In recent years, much speculation has centered on the development of Orpington high street: after being sold in 2019, plans began to form, creating a new vision for the shopping centre located nearby- The Walnuts. Although the company behind the construction proposal claims they will support local small businesses and bring opportunities through its two tower blocks of flats and improvements to existing facilities, locals have not been so supportive. Why is this the case? 

After carrying out various public consultations, the redevelopment team have found that the subjects taking part (the majority being older residents of Orpington) voice concerns for high density changes that will result in the area greatly shifting, as well as environmental factors such as an area of forest being demolished for the space required. In response to this, their plans have slightly altered to appeal to locals- the original idea for a 25-storey tower block of housing has been reduced to 19. In addition, the layout of the newly reconstructed leisure centre and daycare have seen changes: the once two-Storey format was reconsidered and subsequently changed to simply one floor to accommodate all demographics.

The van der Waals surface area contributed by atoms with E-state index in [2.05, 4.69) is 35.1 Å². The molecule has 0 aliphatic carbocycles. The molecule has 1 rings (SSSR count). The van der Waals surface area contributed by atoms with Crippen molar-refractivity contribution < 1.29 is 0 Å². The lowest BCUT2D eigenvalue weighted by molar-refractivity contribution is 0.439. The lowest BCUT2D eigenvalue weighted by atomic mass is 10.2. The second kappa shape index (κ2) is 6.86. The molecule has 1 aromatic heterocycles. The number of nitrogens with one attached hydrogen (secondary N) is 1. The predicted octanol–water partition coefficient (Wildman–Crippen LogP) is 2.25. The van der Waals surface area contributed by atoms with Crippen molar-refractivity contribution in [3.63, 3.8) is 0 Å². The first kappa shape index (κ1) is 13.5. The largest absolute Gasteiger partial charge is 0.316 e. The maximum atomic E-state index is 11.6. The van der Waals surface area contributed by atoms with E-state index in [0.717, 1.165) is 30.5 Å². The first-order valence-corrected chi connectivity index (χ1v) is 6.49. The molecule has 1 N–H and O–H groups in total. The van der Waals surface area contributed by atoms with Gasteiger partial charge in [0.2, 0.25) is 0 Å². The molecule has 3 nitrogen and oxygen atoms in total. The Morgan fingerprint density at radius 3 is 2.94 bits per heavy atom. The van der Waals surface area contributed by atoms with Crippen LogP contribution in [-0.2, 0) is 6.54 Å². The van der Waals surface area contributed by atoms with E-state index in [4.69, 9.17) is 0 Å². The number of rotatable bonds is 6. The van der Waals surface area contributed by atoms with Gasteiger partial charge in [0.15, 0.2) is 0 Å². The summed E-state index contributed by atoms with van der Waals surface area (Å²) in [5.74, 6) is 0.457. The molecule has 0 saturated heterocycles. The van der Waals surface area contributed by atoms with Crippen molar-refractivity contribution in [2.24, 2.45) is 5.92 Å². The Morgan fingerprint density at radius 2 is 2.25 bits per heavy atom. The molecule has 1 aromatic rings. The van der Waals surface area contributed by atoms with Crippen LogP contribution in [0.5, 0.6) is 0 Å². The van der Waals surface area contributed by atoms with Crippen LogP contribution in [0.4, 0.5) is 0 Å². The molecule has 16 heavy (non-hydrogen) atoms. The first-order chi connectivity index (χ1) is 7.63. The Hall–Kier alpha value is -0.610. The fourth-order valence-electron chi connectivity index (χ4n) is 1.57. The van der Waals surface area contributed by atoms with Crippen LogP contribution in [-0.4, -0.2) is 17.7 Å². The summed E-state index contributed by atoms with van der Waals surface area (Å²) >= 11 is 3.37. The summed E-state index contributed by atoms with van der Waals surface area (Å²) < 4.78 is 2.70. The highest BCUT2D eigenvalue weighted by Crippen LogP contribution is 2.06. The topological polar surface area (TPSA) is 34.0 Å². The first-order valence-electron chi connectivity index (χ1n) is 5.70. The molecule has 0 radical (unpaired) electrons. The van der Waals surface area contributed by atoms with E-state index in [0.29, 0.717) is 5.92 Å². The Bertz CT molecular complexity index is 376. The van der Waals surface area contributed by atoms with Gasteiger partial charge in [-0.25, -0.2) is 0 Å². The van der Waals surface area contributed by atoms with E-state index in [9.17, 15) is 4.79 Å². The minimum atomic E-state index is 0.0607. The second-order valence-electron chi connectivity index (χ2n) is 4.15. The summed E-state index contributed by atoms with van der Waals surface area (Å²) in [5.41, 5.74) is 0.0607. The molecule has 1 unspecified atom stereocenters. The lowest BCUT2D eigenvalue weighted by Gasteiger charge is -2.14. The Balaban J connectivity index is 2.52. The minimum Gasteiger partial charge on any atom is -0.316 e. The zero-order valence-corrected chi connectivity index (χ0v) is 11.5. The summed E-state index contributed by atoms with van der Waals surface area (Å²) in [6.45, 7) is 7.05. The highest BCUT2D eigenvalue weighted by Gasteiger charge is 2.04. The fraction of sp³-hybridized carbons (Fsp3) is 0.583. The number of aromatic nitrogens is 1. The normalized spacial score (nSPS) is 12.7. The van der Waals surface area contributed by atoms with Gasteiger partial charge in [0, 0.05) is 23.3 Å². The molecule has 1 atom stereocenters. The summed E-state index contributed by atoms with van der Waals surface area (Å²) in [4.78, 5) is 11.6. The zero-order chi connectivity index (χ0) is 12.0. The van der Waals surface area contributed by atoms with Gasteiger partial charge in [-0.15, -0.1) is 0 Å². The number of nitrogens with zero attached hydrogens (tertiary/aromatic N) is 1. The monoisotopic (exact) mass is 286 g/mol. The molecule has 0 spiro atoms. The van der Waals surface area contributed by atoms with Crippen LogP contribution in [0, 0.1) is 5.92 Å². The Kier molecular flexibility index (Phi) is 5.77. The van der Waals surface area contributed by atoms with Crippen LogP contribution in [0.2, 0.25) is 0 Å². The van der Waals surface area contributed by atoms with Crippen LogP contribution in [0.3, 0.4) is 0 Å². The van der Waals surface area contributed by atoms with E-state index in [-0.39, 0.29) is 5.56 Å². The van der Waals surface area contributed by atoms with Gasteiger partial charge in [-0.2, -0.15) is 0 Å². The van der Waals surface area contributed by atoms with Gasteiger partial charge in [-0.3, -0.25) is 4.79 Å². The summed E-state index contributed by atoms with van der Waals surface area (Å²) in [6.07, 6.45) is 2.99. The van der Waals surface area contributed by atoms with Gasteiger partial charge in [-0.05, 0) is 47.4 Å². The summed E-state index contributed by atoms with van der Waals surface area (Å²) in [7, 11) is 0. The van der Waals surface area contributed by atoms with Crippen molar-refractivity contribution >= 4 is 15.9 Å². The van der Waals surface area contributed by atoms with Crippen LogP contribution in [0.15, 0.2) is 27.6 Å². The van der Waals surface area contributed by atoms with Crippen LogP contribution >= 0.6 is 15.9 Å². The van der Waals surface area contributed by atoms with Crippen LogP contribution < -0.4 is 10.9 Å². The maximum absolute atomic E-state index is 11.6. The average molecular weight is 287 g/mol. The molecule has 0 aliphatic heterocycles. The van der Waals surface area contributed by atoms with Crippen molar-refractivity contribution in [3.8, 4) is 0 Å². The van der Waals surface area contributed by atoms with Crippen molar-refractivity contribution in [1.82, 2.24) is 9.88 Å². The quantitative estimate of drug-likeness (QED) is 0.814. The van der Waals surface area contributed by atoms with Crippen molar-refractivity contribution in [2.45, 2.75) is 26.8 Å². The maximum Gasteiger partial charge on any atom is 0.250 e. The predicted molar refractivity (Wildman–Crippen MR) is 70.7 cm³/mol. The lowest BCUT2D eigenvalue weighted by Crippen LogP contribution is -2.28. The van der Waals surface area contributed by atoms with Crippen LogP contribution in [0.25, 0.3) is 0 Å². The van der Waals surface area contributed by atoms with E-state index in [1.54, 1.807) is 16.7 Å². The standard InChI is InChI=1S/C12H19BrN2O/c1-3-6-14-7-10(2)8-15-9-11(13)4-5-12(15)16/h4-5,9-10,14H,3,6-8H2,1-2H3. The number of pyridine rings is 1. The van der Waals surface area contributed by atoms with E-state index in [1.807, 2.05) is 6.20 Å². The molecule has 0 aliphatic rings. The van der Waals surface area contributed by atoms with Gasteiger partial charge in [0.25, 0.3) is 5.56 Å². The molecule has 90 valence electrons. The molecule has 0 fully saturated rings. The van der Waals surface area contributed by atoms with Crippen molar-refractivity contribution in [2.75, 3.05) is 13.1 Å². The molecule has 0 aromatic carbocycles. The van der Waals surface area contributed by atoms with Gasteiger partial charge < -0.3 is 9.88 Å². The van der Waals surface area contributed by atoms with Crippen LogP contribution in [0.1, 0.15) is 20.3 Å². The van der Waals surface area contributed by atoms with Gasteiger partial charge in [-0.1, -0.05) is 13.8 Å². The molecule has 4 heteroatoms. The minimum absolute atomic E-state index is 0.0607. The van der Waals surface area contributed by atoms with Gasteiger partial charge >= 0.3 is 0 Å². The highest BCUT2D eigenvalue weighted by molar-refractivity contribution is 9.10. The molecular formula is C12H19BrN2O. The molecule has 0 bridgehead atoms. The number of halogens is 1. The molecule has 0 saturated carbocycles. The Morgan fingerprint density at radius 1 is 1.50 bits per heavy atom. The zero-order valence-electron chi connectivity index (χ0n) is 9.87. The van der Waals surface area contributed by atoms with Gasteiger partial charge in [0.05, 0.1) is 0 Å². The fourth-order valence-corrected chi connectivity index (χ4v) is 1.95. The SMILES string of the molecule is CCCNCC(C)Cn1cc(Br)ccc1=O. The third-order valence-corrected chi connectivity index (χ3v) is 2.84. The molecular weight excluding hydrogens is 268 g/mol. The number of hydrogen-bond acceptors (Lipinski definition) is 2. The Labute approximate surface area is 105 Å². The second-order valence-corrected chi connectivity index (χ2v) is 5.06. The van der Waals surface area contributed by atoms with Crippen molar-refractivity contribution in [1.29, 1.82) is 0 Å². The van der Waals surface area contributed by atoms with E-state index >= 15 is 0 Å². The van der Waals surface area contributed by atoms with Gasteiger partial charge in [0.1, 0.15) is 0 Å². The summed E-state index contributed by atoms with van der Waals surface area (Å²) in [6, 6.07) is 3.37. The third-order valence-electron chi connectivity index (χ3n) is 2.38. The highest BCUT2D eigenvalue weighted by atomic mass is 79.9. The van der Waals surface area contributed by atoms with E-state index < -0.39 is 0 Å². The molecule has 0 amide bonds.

Clarissa Wenborn, an architect on the Walnuts Redevelopment Team, further elaborated on the changes made to initial planning through sustainability. She explains that while solar panels and environmentally friendly insulation will be installed into the new buildings, the project’s housing also contributes to a greener Orpington. As the tower blocks will be developed to an elevated level, it makes more space available for forestation to grow when urban structures are built vertically.  

Despite the team’s changes to their plans and promises to create an ethical environment, a considerable number of Orpington residents are skeptical. An online petition on attempting to boycott the redevelopment has received almost 1,000 signatures, the supporters claiming the scale of the project to be too vast. The representatives of the Orpington Labour Party have also raised concern about the size of the plan, although not directly opposing redevelopment. The consultations that brought many of these challenges forward are reportedly consisting of mainly older people: Wenborn estimates that around 90% of the contributors are over 30. To combat this lack of younger people taking part in the surveys, the Areli team have begun to display their plans in schools across south-east London. Results have shown that the younger generation are more accepting of the plans and are more in favour of the extensive changes on the High Street. 

The development team have expressed their interest in opinions on the plan, being open to suggestions and constructive criticism. Although large-scale buildings have been reduced by a considerable amount, locals still believe that the plans are too dense for the area and would- in the long term- bring more harm than good to Orpington through its overwhelmingly large tower block presence and massive increase in retail store amount.